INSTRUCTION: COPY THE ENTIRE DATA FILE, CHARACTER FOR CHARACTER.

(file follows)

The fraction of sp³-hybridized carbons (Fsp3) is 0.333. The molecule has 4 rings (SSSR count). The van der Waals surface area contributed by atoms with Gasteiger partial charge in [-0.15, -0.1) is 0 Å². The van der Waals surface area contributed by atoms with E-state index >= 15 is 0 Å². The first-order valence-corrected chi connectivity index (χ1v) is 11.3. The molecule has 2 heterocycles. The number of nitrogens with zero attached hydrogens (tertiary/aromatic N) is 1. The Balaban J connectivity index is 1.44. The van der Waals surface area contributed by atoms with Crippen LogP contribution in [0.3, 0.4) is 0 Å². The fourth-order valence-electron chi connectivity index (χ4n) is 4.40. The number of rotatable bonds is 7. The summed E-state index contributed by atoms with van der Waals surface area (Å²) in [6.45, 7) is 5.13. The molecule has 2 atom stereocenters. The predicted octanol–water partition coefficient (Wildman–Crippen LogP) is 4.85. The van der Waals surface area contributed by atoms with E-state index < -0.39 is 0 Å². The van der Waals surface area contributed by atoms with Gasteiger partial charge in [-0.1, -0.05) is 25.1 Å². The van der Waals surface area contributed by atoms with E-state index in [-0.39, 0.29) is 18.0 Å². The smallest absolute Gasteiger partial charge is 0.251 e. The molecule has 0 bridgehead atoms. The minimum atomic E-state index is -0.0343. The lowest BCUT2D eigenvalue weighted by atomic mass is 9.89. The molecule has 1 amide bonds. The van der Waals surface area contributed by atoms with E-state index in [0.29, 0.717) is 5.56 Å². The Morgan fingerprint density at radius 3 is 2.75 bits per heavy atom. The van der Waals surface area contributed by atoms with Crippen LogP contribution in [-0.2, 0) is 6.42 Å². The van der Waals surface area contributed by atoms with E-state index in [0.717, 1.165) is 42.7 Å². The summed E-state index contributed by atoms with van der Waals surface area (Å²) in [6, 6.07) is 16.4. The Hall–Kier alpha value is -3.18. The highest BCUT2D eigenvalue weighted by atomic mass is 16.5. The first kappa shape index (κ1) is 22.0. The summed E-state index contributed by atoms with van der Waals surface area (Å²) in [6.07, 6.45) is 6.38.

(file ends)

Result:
The fraction of sp³-hybridized carbons (Fsp3) is 0.333. The molecule has 4 rings (SSSR count). The van der Waals surface area contributed by atoms with Gasteiger partial charge in [-0.15, -0.1) is 0 Å². The van der Waals surface area contributed by atoms with E-state index >= 15 is 0 Å². The first-order valence-corrected chi connectivity index (χ1v) is 11.3. The molecule has 2 heterocycles. The number of nitrogens with zero attached hydrogens (tertiary/aromatic N) is 1. The Balaban J connectivity index is 1.44. The van der Waals surface area contributed by atoms with Crippen LogP contribution in [0.3, 0.4) is 0 Å². The fourth-order valence-electron chi connectivity index (χ4n) is 4.40. The number of rotatable bonds is 7. The summed E-state index contributed by atoms with van der Waals surface area (Å²) in [6.45, 7) is 5.13. The molecule has 2 atom stereocenters. The predicted octanol–water partition coefficient (Wildman–Crippen LogP) is 4.85. The van der Waals surface area contributed by atoms with E-state index < -0.39 is 0 Å². The van der Waals surface area contributed by atoms with Gasteiger partial charge in [-0.1, -0.05) is 25.1 Å². The van der Waals surface area contributed by atoms with E-state index in [-0.39, 0.29) is 18.0 Å². The smallest absolute Gasteiger partial charge is 0.251 e. The molecule has 0 bridgehead atoms. The minimum atomic E-state index is -0.0343. The lowest BCUT2D eigenvalue weighted by atomic mass is 9.89. The molecule has 1 amide bonds. The van der Waals surface area contributed by atoms with E-state index in [0.29, 0.717) is 5.56 Å². The Morgan fingerprint density at radius 3 is 2.75 bits per heavy atom. The van der Waals surface area contributed by atoms with Crippen LogP contribution in [-0.2, 0) is 6.42 Å². The van der Waals surface area contributed by atoms with E-state index in [0.717, 1.165) is 42.7 Å². The summed E-state index contributed by atoms with van der Waals surface area (Å²) in [6, 6.07) is 16.4. The Hall–Kier alpha value is -3.18. The highest BCUT2D eigenvalue weighted by atomic mass is 16.5. The first kappa shape index (κ1) is 22.0. The summed E-state index contributed by atoms with van der Waals surface area (Å²) in [6.07, 6.45) is 6.38.